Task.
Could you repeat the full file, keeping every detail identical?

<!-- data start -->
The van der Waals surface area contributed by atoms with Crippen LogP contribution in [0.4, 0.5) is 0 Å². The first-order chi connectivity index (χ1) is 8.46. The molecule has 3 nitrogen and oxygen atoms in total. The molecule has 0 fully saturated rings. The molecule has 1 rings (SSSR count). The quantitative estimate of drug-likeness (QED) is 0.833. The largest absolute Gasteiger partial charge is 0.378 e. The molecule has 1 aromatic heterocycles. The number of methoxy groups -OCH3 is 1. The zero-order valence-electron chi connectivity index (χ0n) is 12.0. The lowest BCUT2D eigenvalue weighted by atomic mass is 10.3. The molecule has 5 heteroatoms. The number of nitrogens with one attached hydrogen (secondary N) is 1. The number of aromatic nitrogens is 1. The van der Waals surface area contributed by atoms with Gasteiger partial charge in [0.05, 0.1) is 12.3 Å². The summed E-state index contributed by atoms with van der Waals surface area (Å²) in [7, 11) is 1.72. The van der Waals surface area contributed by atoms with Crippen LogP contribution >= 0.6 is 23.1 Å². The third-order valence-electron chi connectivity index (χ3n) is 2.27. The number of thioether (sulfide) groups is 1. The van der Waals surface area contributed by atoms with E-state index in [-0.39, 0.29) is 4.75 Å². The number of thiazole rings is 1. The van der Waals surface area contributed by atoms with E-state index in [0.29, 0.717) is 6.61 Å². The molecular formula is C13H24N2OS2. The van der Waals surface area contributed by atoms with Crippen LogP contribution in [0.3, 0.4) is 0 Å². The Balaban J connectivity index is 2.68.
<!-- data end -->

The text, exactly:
The van der Waals surface area contributed by atoms with Crippen LogP contribution in [0.4, 0.5) is 0 Å². The first-order chi connectivity index (χ1) is 8.46. The molecule has 3 nitrogen and oxygen atoms in total. The molecule has 0 fully saturated rings. The molecule has 1 rings (SSSR count). The quantitative estimate of drug-likeness (QED) is 0.833. The largest absolute Gasteiger partial charge is 0.378 e. The molecule has 1 aromatic heterocycles. The number of methoxy groups -OCH3 is 1. The zero-order valence-electron chi connectivity index (χ0n) is 12.0. The lowest BCUT2D eigenvalue weighted by atomic mass is 10.3. The molecule has 5 heteroatoms. The number of nitrogens with one attached hydrogen (secondary N) is 1. The number of aromatic nitrogens is 1. The van der Waals surface area contributed by atoms with Gasteiger partial charge in [0.05, 0.1) is 12.3 Å². The summed E-state index contributed by atoms with van der Waals surface area (Å²) in [7, 11) is 1.72. The van der Waals surface area contributed by atoms with Crippen LogP contribution >= 0.6 is 23.1 Å². The third-order valence-electron chi connectivity index (χ3n) is 2.27. The number of thioether (sulfide) groups is 1. The van der Waals surface area contributed by atoms with E-state index in [-0.39, 0.29) is 4.75 Å². The number of thiazole rings is 1. The van der Waals surface area contributed by atoms with E-state index in [0.29, 0.717) is 6.61 Å². The molecular formula is C13H24N2OS2. The van der Waals surface area contributed by atoms with Crippen LogP contribution in [0.3, 0.4) is 0 Å². The Balaban J connectivity index is 2.68.